Author + information
- Wayne C. Levy, MD⁎ ( and )
- Todd Dardas, MD, MS
- ↵⁎Reprint requests and correspondence:
Dr. Wayne C. Levy, Division of Cardiology, University of Washington, Box 356422, 1959 NE Pacific Street, Seattle, Washington 98195
Survival after cardiac transplantation continues to improve, and many transplant recipients are able to re-enter the workforce. The 2010 ISHLT report identifies the median survival among heart transplant recipients as 13 years for those patients living beyond the first year of transplant and 10 years overall (1). Functional status among transplant recipients remains relatively good, with 90% of patients having a Karnofsky Index of 80% or more and 50% of working-age recipients re-entering the workforce (1). Although transplantation remains an excellent option for those with advanced heart failure, improving both short- and long-term survival and quality of life remains an important goal.
In this issue of the Journal, Patlolla et al. (2) analyze the effect of pre-transplantation symptomatic cerebrovascular disease (sCVD) on post-transplantation mortality, morbidity, and functional status. Their analysis included all heart recipients at least 40 years of age from 1994 to 2006. sCVD was recorded by the listing center and included events before and during transplantation registration. The unadjusted rates of post-transplantation stroke (4.0% vs. 1.4%, p < 0.001) and mortality (8.9% vs. 7.4%) were higher among patients with pre-transplantation sCVD. The increased risk of stroke was preserved after multivariate adjustment (hazard ratio [HR]: 2.41; 95% confidence interval [CI]: 2.02 to 2.87), although the association between death and sCVD was not preserved after adjusting for other factors (HR: 1.08; 95% CI: 0.98 to 1.2). The occurrence of functional decline, defined as a Karnofsky Index score <80% at all successive follow-up visits, was higher for those with sCVD (annualized incidence 3.7% vs. 3.0%; multivariate HR: 1.21; 95% CI: 1.03 to 1.42) compared with those without sCVD. Although the Organ Procurement and Transplant Network (OPTN) database is one of the largest and most detailed databases for patients with advanced heart failure, the authors note the limitation of the OPTN database to identify the type and clinical severity of sCVD. The authors conclude that sCVD must be taken in context with other comorbidities and should remain a relative contraindication to transplantation listing, which is well supported by their thoughtful analysis.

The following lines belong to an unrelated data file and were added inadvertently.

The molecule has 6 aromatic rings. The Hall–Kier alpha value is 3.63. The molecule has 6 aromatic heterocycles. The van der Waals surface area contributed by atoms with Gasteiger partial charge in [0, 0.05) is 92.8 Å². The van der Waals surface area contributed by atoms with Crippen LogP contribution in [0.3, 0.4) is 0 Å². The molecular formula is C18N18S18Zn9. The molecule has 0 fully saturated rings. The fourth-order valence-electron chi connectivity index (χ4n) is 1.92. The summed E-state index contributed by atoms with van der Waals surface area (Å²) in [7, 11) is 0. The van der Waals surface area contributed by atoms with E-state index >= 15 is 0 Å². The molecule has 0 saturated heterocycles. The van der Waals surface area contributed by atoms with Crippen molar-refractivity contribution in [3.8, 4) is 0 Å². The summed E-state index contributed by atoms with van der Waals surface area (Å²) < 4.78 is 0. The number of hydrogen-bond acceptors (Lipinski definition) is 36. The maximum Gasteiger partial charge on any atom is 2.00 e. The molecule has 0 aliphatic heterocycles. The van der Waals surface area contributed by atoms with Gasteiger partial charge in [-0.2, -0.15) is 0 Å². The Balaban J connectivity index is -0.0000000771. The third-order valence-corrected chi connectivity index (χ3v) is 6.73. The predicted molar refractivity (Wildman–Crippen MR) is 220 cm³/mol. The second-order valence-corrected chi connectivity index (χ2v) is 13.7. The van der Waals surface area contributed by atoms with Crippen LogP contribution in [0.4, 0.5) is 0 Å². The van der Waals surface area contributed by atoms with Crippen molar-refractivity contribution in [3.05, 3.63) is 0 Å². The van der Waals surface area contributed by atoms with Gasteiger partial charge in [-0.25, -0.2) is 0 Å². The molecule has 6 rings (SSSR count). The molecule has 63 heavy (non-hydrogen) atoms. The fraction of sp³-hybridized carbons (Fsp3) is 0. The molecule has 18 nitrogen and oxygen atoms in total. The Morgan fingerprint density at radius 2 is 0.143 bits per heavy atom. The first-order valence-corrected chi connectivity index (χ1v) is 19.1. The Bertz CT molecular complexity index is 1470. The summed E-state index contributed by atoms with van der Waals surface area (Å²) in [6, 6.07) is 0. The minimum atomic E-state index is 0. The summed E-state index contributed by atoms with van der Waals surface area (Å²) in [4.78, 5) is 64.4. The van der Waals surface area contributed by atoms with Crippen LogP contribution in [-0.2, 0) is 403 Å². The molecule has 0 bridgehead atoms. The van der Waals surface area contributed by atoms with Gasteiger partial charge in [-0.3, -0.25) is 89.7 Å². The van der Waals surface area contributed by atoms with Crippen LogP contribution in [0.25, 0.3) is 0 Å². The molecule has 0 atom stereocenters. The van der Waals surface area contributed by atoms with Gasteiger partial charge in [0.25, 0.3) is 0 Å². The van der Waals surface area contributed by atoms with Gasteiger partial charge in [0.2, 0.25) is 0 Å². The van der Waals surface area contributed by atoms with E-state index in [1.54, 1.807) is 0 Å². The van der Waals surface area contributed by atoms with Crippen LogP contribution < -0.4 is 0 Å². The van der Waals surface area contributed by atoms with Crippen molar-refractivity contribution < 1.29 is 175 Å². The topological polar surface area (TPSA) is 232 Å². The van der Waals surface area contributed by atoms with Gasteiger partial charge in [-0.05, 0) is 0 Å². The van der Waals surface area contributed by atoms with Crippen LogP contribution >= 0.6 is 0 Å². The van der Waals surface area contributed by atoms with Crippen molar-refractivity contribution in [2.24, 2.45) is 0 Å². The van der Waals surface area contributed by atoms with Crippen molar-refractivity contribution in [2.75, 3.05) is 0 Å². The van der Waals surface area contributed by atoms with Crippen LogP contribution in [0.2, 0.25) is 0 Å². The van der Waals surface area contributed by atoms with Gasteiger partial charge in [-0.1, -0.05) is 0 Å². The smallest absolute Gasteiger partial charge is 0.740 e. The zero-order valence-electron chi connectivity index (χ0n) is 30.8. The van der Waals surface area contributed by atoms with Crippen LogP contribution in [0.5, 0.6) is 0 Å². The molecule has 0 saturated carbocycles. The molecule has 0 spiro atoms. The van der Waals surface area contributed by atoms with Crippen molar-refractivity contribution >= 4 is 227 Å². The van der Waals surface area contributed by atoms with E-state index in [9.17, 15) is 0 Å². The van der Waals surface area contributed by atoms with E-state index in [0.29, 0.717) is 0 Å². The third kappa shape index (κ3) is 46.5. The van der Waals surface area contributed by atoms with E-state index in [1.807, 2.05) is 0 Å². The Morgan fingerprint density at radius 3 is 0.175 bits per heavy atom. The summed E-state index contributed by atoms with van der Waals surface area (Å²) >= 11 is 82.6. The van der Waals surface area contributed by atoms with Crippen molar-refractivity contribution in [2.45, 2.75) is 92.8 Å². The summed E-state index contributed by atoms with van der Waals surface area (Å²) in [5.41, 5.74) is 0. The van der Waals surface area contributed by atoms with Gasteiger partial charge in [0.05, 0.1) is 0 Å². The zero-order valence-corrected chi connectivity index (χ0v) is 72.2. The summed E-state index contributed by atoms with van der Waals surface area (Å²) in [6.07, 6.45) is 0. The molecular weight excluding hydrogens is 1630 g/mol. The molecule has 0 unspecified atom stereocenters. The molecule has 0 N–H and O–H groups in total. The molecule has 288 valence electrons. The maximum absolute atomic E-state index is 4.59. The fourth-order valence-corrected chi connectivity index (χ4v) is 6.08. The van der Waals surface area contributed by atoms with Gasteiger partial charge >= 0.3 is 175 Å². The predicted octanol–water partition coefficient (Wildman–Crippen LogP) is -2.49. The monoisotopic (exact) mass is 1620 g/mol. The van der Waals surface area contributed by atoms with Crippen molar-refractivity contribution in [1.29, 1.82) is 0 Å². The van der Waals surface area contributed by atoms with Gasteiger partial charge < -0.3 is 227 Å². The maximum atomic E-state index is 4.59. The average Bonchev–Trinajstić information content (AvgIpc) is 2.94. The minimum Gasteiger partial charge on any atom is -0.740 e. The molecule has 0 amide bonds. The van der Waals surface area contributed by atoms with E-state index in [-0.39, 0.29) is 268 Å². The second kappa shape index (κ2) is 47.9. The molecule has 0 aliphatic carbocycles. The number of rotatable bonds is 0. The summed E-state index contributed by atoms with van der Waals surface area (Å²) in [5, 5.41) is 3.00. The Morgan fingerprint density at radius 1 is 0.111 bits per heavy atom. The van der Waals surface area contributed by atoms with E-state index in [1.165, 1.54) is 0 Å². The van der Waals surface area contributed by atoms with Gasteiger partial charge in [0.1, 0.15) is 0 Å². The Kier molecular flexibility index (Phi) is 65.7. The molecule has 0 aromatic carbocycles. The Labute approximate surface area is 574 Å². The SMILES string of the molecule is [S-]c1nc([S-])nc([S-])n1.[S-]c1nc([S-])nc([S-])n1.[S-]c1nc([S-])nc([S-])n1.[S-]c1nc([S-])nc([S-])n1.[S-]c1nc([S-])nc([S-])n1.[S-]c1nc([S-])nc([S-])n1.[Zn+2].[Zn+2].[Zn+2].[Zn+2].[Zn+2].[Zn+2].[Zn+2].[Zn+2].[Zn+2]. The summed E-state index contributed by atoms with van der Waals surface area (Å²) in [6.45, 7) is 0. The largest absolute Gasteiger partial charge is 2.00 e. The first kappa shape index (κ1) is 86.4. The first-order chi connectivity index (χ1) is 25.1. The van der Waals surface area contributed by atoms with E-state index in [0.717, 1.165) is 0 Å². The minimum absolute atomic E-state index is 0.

A history of cerebrovascular disease among heart failure patients is common, but has not consistently been identified as an independent risk factor for death. Lee et al. (3) identified prevalent cerebrovascular disease among 17% to 22% of patients hospitalized with heart failure (HF), whereas 7% to 12% of the ambulatory patients in the CHARM (Candesartan in Heart failure Assessment of Reduction in Mortality and morbidity) studies had cardiovascular disease (CVD) (4). In the EFFECT (Enhanced Feedback for Effective Cardiac Treatment study) multivariate mortality model, CVD increased the relative risk of death by 1.43-fold at 30 days (p = 0.01) and by 1.36-fold at 1 year (p = 0.03), whereas a history of stroke was not statistically significant in the CHARM program's multivariate survival model or in follow-up of patients receiving implantable cardioverter-defibrillators in Canada (3–5). The inconsistent link between sCVD and HF death results from the high proportion of patients with HF who die of pump failure and sudden cardiac death (62% in the SCD-HeFT [Sudden Cardiac Death-Heart Failure Trial]) and the smaller proportion (18% in the SCD-HeFT) who die of noncardiac vascular events, such as stroke (6). HF is also associated with a higher incidence of stroke compared with the general population (HR: 2.9 vs. general population, 0.8% to 3.2% over 5 years), and older data suggest an inverse relationship between ejection fraction and thromboembolic stroke (HR: 1.18 for each 5% decrease in ejection fraction, p = 0.03) (7,8).
sCVD, diabetes, ischemic etiology, and ventricular assist device (VAD) support were found to be important predictors of stroke among post-transplantation patients in the current study. The authors demonstrate that the greatest single risk factor for post-transplantation stroke is previous sCVD. However, other risk factors in combination or alone may quickly approximate the risk of sCVD as a single factor. Using estimates from the current study, a registrant with a VAD and diabetes mellitus type 2 (estimated HR for stroke: 2.3) would have almost the same relative risk of post-transplantation stroke as registrant with sCVD (HR: 2.41; 95% CI: 2.0 to 2.9). If we accept that a high stroke risk is sufficient to defer listing for transplantation, then an equitable risk assessment for stroke would necessarily include other factors with a comparable risk of post-transplantation stroke.